Solar Circle will continue this year with another project in the Masasi-Antwara region. Life there is pretty much the same as it was hundreds of years ago. People in the village live very simply as subsistence farmers. Solar Circle is distributing solar lanterns there. According to Judy, Tanzania is on the equator, so they have 12 hours of sunlight and 12 hours of darkness. There is no ambient light from nearby cities. Prior to receiving solar lamps, they used kerosene lamps or wood fire at night for light. People love solar lamps. They use them at night for reading, sewing and to work in small shops. They’re distributed through a barter program, given in exchange to those in villages who will do something for their community, like building houses. It takes 15 people a few weeks to build a house – that’s only 15 lamps. At first, they had to persuade villagers to do community projects in exchange for a solar lamp; now they are being asked when they will come again. Last year, Solar Circle spent about $45,000 on the program; our Club donated $5,000 toward the initiative, for which Judy expressed gratitude. President Courtney thanked the Club for supporting the program.
New Member Presentation
Jonathan Kolbasa gave his new member presentation, giving highlights from his life. He grew up in the Detroit area, living with his mom. They lived in government housing. His mom worked. Many of the other moms in the complex didn’t work. He was struck by his mother’s hard work ethic. She made ends meet and was a good inspiration for him. His grandfather was also very inspirational and influential. Jonathan graduated from Farmington High School. Things weren’t working out at home, so he moved out. He dreamed of moving to New York or LA, and making something happen. So he did. He moved to New York and was in a desperate situation, living out of a car, hustling and trying to make things happen. He decided he had to move back, because his circumstances could otherwise get worse. He returned with his tail between his legs, worked construction for a bit and met a girl. She was going to MSU, so he thought that sounded like a good idea, because he could see her every day, so he did. He rolled into East Lansing and thought, “I’ll be here for a very short time, and knock this degree out in a couple of years, then move on to LA.” That was over 20 years ago. He did move away for about five years, working on construction projects in LA, Dallas, Austin – southern Texas – Missouri, Oakland, Calif., and Jackson, Mississippi. Along the way, he and his wife adopted a girl, who is now 13. She was born in LA. She always wanted to be around family – grandparents, aunts and uncles, so they decided to make their way back to Michigan from Austin. Mid-Michigan is one of his favorite places. They drove in on I-496 on a late Sunday night, bought a house, pulled an air mattress out of the back of their U-Haul, and slept on the floor. Monday morning, Jonathan returned to the U-Haul, pulled out a card table and chair, went back in the house and started Value Engineering. That was 10 years ago. He and his wife celebrate their 10-year anniversary in May. He’s made some progress and has had a lot of fun doing it. He’s very happy to be with Lansing Rotary and has been a member for the better part of a year.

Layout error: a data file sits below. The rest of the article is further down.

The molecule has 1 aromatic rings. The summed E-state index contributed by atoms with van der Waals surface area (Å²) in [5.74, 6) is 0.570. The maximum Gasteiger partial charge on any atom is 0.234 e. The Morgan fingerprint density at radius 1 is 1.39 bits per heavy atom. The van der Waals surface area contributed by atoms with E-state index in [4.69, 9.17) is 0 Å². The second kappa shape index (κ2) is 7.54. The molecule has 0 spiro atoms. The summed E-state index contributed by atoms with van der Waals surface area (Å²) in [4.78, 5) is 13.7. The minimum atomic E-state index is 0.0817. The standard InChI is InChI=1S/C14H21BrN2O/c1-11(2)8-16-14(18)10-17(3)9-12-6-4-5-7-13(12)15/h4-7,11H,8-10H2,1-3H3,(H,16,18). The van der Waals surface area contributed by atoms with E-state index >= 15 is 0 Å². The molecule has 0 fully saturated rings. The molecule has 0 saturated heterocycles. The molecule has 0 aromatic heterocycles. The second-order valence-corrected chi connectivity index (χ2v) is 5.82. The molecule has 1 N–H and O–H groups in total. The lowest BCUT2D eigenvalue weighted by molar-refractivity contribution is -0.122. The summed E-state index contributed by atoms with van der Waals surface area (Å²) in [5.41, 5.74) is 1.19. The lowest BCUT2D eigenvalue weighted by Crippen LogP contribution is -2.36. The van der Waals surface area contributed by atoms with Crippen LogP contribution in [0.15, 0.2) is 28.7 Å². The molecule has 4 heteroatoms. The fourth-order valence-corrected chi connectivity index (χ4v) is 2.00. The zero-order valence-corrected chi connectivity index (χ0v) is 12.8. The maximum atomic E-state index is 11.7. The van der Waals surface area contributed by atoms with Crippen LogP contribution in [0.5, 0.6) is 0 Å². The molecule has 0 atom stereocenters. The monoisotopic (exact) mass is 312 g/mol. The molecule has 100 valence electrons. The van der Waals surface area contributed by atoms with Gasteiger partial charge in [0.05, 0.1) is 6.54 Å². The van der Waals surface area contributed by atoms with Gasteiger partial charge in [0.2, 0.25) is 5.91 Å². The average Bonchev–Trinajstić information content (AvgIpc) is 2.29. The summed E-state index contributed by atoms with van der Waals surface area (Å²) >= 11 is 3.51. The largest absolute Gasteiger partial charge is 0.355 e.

Melissa Kaplan introduced some cast members of the Lansing Community College Performing Arts Program, who performed a scene from Tartuffe, which is currently performing at the Black Box Theatre through the weekend. There are some passes to the performance available at the reception desk. Tartuffe was written in 1664 by Moliere. It’s a critique on moral hypocrisy. Tartuffe has convinced Orgon, a wealthy landowner that he is devout and pious, hoping to scam Orgon of his entire estate, marry his young daughter – and he appears to be after Orgon’s wife as well. Orgon’s brother, Cleante, tries to convince Orgon of Tartuffe’s treachery. Orgon was masterfully played by Dillon Smith; Cleante is played by Louis Ellison.  
Chair of the Month/Chair of the Day
Susan Angel introduced today’s guest speaker, Audrey Dahlgren, Sports Director at WLNS, who gave an insightful “Behind the Scenes Look at What It is Like to Work in Sports Broadcasting,” followed by a Q&A session.
The meeting was adjourned at 1:30 p.m.
Lolo Robison's email is:  LRobison@cata.org
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View entire list
Rotary Club of Lansing
P. O. Box 13156
Lansing, MI   48901-3156
Meeting Responsibilities
Chair of the Month
Angel, Susan
Reynaert, Michelle
Swope, Chris
Jafaei, Saeed
Chair of the Day
Angel, Susan